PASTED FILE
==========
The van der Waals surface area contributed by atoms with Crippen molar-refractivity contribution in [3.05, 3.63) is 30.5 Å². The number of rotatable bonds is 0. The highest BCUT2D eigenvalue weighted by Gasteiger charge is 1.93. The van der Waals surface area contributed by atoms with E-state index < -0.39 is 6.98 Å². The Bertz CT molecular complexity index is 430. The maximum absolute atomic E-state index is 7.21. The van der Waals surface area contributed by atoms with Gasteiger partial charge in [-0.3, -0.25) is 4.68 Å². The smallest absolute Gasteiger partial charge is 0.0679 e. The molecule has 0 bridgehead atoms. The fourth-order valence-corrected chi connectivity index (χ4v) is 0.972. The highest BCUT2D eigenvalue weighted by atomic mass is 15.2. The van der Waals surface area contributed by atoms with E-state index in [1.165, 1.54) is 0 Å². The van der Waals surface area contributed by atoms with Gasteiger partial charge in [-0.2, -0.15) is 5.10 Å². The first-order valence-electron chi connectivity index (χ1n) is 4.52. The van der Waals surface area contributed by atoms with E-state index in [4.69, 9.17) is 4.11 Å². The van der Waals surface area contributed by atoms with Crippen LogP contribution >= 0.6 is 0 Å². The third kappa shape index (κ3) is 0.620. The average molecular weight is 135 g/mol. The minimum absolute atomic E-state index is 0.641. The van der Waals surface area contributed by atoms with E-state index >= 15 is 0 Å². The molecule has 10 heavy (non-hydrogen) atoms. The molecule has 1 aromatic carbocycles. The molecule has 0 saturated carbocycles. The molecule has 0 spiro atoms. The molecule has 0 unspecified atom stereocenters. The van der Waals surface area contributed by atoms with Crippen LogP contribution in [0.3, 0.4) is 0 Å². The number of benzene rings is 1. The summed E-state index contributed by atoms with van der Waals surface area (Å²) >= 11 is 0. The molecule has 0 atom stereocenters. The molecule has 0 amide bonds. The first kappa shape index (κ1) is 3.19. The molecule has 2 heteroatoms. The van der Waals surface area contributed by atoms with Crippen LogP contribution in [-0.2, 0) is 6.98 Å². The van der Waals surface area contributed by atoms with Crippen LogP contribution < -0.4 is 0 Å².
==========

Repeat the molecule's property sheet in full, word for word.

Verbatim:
The van der Waals surface area contributed by atoms with Crippen molar-refractivity contribution in [3.05, 3.63) is 30.5 Å². The number of rotatable bonds is 0. The highest BCUT2D eigenvalue weighted by Gasteiger charge is 1.93. The van der Waals surface area contributed by atoms with E-state index < -0.39 is 6.98 Å². The Bertz CT molecular complexity index is 430. The maximum absolute atomic E-state index is 7.21. The van der Waals surface area contributed by atoms with Gasteiger partial charge in [-0.3, -0.25) is 4.68 Å². The smallest absolute Gasteiger partial charge is 0.0679 e. The molecule has 0 bridgehead atoms. The fourth-order valence-corrected chi connectivity index (χ4v) is 0.972. The highest BCUT2D eigenvalue weighted by atomic mass is 15.2. The van der Waals surface area contributed by atoms with E-state index in [1.165, 1.54) is 0 Å². The van der Waals surface area contributed by atoms with Gasteiger partial charge in [-0.2, -0.15) is 5.10 Å². The first-order valence-electron chi connectivity index (χ1n) is 4.52. The van der Waals surface area contributed by atoms with E-state index in [4.69, 9.17) is 4.11 Å². The van der Waals surface area contributed by atoms with Crippen LogP contribution >= 0.6 is 0 Å². The third kappa shape index (κ3) is 0.620. The average molecular weight is 135 g/mol. The minimum absolute atomic E-state index is 0.641. The van der Waals surface area contributed by atoms with E-state index >= 15 is 0 Å². The molecule has 10 heavy (non-hydrogen) atoms. The molecule has 1 aromatic carbocycles. The molecule has 0 saturated carbocycles. The molecule has 0 spiro atoms. The molecule has 0 unspecified atom stereocenters. The van der Waals surface area contributed by atoms with Crippen LogP contribution in [0.3, 0.4) is 0 Å². The number of benzene rings is 1. The summed E-state index contributed by atoms with van der Waals surface area (Å²) >= 11 is 0. The molecule has 0 atom stereocenters. The molecule has 0 amide bonds. The first kappa shape index (κ1) is 3.19. The molecule has 2 heteroatoms. The van der Waals surface area contributed by atoms with Crippen LogP contribution in [-0.2, 0) is 6.98 Å². The van der Waals surface area contributed by atoms with Crippen LogP contribution < -0.4 is 0 Å².